A Letter from Gaia
My Children, You are going through a difficult time. The homely routine, the well-worn path, the familiar sunsets your grandparents saw… suddenly, everything changes, you get scared, you snarl at anyone who comes in range. I’ve seen these moods come and go. I’ve seen the pitiful suffering they bring, and I care about every single one of you, from paramecium to president.
If I seem to care more about the presidents, it’s only because, for a moment in time, they are given power: to build, or destroy. But your achievements are small to me. The Great Wall can be seen from outer space? Can it be seen from a light-year away? I am the tiniest speck of the great universe, yet I am vast; there’s no problem there, I promise you. Nothing is so tiny that it doesn’t contain multitudes.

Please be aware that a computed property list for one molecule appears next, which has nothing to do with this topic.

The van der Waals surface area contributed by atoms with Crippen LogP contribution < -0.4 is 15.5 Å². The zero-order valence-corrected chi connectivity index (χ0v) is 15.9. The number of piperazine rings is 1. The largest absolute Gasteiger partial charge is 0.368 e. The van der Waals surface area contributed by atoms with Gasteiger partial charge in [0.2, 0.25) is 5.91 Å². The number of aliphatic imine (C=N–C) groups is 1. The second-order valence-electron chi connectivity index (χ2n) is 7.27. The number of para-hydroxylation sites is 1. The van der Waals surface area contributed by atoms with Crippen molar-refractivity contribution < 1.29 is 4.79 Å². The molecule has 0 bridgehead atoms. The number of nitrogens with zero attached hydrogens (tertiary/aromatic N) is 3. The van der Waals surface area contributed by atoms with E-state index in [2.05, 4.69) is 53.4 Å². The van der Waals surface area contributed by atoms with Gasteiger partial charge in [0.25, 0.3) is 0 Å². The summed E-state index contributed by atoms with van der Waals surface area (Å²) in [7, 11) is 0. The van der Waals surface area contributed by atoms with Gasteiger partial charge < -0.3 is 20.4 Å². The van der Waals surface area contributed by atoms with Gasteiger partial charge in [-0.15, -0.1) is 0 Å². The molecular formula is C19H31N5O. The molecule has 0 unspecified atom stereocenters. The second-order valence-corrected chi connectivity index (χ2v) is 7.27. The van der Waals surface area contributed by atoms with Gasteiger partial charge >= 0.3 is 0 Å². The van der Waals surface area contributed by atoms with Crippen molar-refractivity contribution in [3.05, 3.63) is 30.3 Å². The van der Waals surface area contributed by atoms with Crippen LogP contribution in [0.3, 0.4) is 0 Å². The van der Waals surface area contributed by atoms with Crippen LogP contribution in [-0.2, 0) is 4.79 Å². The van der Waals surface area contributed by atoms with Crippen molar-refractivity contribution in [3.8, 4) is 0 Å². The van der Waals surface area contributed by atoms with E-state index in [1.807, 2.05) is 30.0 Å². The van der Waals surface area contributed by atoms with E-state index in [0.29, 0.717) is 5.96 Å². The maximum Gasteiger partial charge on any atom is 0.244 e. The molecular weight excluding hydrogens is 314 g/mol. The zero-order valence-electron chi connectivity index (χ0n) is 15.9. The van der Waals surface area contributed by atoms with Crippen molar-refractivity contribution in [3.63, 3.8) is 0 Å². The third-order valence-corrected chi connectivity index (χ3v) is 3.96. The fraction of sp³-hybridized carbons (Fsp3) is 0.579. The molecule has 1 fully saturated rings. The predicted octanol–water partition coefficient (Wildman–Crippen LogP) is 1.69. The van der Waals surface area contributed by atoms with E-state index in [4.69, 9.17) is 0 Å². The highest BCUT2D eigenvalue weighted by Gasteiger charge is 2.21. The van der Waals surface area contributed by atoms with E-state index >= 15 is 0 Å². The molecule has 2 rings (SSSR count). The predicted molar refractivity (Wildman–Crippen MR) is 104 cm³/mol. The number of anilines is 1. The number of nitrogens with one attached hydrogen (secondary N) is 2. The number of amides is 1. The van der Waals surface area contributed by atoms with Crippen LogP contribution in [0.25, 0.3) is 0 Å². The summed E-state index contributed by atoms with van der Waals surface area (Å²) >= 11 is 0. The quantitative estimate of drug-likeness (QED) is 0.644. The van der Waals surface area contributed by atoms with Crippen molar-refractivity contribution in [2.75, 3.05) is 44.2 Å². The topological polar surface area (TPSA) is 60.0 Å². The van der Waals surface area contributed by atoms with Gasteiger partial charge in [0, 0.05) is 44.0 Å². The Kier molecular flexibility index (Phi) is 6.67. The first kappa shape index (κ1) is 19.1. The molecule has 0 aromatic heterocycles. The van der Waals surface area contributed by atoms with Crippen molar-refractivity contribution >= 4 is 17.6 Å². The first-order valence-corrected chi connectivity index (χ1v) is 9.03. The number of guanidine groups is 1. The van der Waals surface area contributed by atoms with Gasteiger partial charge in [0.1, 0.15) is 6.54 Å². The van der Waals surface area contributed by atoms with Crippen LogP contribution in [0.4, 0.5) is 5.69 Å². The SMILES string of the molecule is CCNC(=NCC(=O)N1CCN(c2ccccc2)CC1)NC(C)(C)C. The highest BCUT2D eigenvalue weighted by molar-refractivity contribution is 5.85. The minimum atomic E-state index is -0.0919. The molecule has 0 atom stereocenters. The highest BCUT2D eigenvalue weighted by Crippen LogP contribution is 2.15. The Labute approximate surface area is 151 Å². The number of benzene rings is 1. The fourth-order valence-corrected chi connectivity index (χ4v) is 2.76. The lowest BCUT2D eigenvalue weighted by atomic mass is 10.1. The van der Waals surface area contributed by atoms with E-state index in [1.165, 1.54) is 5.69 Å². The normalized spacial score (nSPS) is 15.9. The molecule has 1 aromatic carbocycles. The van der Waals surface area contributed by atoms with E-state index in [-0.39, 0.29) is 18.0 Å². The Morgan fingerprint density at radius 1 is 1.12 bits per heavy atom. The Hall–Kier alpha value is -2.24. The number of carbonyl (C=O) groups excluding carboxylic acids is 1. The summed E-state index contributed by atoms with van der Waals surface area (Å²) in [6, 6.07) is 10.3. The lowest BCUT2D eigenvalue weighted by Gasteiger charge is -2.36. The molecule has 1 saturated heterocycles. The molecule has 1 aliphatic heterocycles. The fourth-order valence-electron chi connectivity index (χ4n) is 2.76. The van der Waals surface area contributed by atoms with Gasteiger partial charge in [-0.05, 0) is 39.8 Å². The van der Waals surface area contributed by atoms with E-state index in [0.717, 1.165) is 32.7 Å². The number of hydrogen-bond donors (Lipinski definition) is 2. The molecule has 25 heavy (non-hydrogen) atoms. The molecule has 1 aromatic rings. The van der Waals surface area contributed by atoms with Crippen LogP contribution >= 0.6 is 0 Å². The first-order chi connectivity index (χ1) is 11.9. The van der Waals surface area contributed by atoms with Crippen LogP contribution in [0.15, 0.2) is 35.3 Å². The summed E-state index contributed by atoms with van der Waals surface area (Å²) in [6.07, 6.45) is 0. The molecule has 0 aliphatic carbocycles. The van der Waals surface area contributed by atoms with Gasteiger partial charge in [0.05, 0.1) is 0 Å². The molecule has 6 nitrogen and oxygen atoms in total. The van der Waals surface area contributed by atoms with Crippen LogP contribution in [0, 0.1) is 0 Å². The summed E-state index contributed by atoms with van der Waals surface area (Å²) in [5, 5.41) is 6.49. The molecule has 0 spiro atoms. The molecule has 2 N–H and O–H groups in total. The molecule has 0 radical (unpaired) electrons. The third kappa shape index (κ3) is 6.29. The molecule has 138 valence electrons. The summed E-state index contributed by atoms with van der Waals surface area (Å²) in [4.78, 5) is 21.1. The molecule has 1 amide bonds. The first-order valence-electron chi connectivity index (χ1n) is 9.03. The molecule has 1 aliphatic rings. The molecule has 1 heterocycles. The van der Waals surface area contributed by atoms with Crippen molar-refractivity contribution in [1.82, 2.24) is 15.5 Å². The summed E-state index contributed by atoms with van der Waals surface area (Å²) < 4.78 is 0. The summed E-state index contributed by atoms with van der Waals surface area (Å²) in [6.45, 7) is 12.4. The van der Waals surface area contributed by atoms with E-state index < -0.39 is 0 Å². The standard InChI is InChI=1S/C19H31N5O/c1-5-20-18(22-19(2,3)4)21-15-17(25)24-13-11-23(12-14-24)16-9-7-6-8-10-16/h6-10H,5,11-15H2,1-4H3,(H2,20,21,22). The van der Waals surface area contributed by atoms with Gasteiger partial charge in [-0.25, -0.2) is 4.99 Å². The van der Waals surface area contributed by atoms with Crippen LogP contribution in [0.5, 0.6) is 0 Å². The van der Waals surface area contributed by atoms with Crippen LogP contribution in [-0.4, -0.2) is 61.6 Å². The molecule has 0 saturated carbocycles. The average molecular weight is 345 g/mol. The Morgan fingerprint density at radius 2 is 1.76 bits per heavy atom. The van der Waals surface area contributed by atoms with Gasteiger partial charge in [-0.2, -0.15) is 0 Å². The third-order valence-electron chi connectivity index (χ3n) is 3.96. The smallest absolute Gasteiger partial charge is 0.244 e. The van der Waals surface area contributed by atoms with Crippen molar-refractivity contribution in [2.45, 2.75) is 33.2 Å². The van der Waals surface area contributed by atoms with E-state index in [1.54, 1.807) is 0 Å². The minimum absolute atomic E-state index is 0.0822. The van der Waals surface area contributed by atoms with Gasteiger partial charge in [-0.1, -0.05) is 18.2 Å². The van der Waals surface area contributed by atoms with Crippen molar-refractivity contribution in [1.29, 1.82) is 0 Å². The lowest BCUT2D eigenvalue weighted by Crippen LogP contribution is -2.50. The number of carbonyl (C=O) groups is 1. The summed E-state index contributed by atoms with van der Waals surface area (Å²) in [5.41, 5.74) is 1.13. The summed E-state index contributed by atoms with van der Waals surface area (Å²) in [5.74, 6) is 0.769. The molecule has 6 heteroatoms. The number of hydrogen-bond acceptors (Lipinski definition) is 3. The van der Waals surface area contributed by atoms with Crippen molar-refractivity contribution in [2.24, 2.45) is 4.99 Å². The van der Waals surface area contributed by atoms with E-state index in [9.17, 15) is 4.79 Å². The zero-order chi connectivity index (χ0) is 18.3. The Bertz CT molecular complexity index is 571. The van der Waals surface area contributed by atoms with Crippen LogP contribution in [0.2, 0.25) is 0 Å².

You thought your home was a patch of ground, a place you could keep safe with a fence and a gun.
But it has started to dawn on you that your home is nothing like that — because you have the power to harm my whole biosphere. This disturbs many of you. Some scream for stronger fences and bigger guns.
You can hurt me, and you do: you pour drinking water on golf courses, while my children die of thirst. But you won’t kill me. Your momentary civilizations pass away as quickly as your television programs. Life will evolve and thrive in whatever conditions you leave for it.
You must stop clinging to your patches of ground. I offer plenty, more than enough, for all of you to thrive. Try not to give in to your fear.
Enjoy my land, my water and air; there is plenty left, if only you will stop trying to buy and sell it. Clinging to patches of ground, trying to force people to pay you for the chance to stand on them, can bring you nothing but grief.